Those Mid Winter Blues
Mid-winter depression or Seasonal Affect Disorder can strike many people, especially those in colder climates. However, there are many ways, both natural and pharmaceutical, to combat the winter blahs.
For those of you living in the northern climates, you might experience a bit of the blues this time of the year. For those of you in the sunnier states, you might have a bit of the blues as well. I find this stretch of the calendar the most frustrating - both emotionally and physically draining. I think that it is a combination of things: The holiday excitement is over, the long hours have settled in, there is a long stretch until a vacation, and the days are shorter (although we have passed the winter solstice, and the days are getting longer!).
During this period many people notice that they are struggling a bit more to do things. This is a form of depression, mild as it may be for most of us, it does affect our emotional and physical outlook. Personally, I have noticed many changes in how I feel and what I want. I want to spend more money and eat more carbohydrates, settle in and be a bit less social as well as do more introspection. This is common for many people during this time of the year. I have been noticing this trend in myself for the last 10 years. In fact, I have begun to dread this time of the year. There is a diagnosis for what I have: Seasonal Affect Disorder or sad. It just means that I have some mild depression for a couple of months, and when spring comes again and the days get longer, I'll feel better. What's funny is that since I've figured out what is going on with me, my family has been looking at themselves too, and it seems my parents -- especially my father -- have the same symptoms too. He likes to spend money - I like to eat with spending money secondary.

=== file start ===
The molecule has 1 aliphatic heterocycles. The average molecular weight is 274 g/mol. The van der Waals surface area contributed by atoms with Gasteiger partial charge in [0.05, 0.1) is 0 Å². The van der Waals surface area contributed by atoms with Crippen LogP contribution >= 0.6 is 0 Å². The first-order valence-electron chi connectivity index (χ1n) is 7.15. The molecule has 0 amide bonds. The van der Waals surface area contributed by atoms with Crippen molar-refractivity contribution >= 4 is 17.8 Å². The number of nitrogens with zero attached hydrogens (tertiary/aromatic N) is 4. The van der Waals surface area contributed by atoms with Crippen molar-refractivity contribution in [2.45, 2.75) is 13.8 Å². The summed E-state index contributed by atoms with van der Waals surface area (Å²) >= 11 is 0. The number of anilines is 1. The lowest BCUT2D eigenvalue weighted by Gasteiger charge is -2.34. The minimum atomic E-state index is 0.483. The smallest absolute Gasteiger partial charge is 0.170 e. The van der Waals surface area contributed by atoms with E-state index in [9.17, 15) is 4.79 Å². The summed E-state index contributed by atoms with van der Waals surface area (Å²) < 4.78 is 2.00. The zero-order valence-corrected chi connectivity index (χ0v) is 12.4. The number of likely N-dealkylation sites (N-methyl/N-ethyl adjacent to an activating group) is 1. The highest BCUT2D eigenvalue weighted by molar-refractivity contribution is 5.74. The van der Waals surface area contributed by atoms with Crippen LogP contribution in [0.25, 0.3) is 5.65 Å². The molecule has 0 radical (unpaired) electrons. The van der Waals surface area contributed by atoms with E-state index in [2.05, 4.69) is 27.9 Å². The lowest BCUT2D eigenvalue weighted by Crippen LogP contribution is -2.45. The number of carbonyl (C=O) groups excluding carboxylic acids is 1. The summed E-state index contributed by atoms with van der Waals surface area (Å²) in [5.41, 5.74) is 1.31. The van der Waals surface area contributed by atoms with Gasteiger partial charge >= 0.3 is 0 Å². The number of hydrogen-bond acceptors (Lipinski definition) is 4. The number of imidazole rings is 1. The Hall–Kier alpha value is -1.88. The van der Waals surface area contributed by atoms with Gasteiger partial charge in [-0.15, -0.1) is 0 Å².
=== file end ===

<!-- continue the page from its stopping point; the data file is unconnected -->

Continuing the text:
Seasonal Affect Disorder is a form of depression that occurs when the shorter days leads to less sunlight and affects the way the brain takes in the chemicals, which in turn affects the way we feel. It can be very mild or more severe depending on the person, and usually occurs in people in northern climates. While I haven't done any major research, I would guess that people in Canada and Alaska have a higher incidence of sad. People who live in the northern parts of the United States and Europe also would have a greater incidence than those in sunnier climates.